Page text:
Phillip Poole, influential architect and urban planner, dies at 75
September 7, 1946 – September 25, 2021
G. Phillip Poole, a longtime architect and urban planner who focused on preserving and rebuilding the urban core of Fort Worth, passed away on September 25, 2021.
A native of Alexandria, Virginia and a Virginia Tech graduate with a master’s degree in architecture, he came to Fort Worth when he accepted his commission with the Army Corp of Engineers.
He then worked for Komatsu Architects before setting up his own graphic design studio, then formed TownSite Company with his wife, Mary Nell Poole.
Poole was instrumental in the redevelopment of the Cultural District, West 7th Street and the Near Southside.
He was honored by Near Southside Inc. with the Most Valuable Partner Award in 2003.
In November 2020, the Fort Worth Cultural District Alliance renamed the Cultural District Award of Excellence awarded to recipients for significant contributions to the Cultural District to the Phillip Poole Award and presented it to Phillip and Mary Nell Poole.
The prize is a miniature copy of the distinctive curved wide wing beams that supported a billboard for Al’s Trim Shop on West 7th Street until the 2000 tornado hit Fort Worth and, with artistic help, created a new city icon.
Dustin Van Orne, director of strategic marketing and visitor services at the Fort Worth Museum of Modern Art and current president of the Cultural District Alliance, said the award was appropriate for the Pooles.
“Philip Poole was instrumental in saving this billboard,” Orne said at the time. “It really means a turning point in the cultural district. “
Reagan Ferguson, vice president of sales at Pressman Printing Inc. and a former board member of the Cultural District Alliance, said that Poole, along with the leadership of JG Holdings and others, “saw creativity through chaos and convinced Ruth Carter Stevenson and architect Robert Venturi to incorporate the art found in the design of a new post office in an adjacent park on 7th and University.
Poole, in accepting the award, spoke of the residents’ responsibility to recognize and protect the city and its heritage.
“We sometimes don’t understand how blessed we are to live in a collection of great places, not just museums, but our parks, the river. We really are. We will have to remain vigilant. We need to protect the values of our cultural district, ”said Poole.
Ferguson has said Poole is one of his heroes.
“He and Mary Nel were visionaries who envisioned a better, more liveable Fort Worth and were extraordinarily effective instruments of change. Their influence can be seen in our active and diverse lifestyle and in our thriving urban village which encourages development alongside adaptive reuse which provides pedestrian green streetscapes, which honor important events from our past and the ways that we integrate and integrate art into the environment, said Ferguson.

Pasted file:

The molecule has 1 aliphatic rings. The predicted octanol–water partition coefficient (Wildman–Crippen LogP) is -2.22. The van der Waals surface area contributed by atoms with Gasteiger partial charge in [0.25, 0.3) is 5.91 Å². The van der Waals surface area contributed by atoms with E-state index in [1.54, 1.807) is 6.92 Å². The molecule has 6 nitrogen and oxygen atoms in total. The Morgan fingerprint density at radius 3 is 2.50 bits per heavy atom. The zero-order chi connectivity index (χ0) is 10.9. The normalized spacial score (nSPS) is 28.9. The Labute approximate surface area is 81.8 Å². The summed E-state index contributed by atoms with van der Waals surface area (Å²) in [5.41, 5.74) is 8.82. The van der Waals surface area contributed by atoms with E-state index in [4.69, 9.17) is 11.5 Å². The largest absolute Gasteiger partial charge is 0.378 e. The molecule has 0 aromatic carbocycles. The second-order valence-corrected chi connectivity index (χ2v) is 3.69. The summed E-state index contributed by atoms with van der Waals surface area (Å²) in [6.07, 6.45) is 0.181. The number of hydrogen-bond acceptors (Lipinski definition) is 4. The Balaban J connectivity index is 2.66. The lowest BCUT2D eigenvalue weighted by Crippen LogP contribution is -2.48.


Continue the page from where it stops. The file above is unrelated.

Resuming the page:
The Pooles, he said, have been incredible advocates and champions of the Cultural Quarter, working tirelessly from when the key corridor consisted of just a few cultural gems and small retailers bordered by a swathe of aging warehouses. and underutilized.
Poole designed the Museum Place Project, was instrumental in the post-tornado development of Linwood in the aftermath of the tornado, and was involved in negotiating the Montgomery Plaza site plan.
“Phillip has been the voice and conscience of the Cultural Quarter for years. He was passionate about his place in Fort Worth history and forward thinking about his role in the future of Fort Worth, ”said Margaret DeMoss, Past President of the West 7th Neighborhood Alliance at the award ceremony. prices. “Mary Nell has been his support team and both have served on municipal advisory committees dealing with urban redevelopment. In recent years, she has been personally engaged with established residents of the Cultural District by helping them negotiate the urbanization of their neighborhoods, ”said DeMoss.
In accepting the award, Poole reviewed some of the projects he has worked on.
“The Near Southside started at around $ 280 million in 1995. It is currently worth $ 1 billion in private investment. On this side of town, the West Side of Fort Worth is worth a billion dollars. It started at $ 181 million, ”he said.
This proves, he said, that there are a lot of people who like the idea of practicable and sustainable places.
Poole paid tribute to his wife.
“I couldn’t have done it without Mary Nel. We just had the chance to have a good partnership, ”he said. “Mary Nel has been a great partner, doing some of the things that I don’t have the ability or the skills to do.”
There will be a celebration of Poole’s life at 2 p.m. on Saturday, October 16 at the Fort Worth Botanic Garden Center. The family asks that in lieu of flowers, donate in Phillip’s honor to UT Southwestern Moncrief Cancer Institute or the US National Park Service. – This article contains information from the FWBP archives.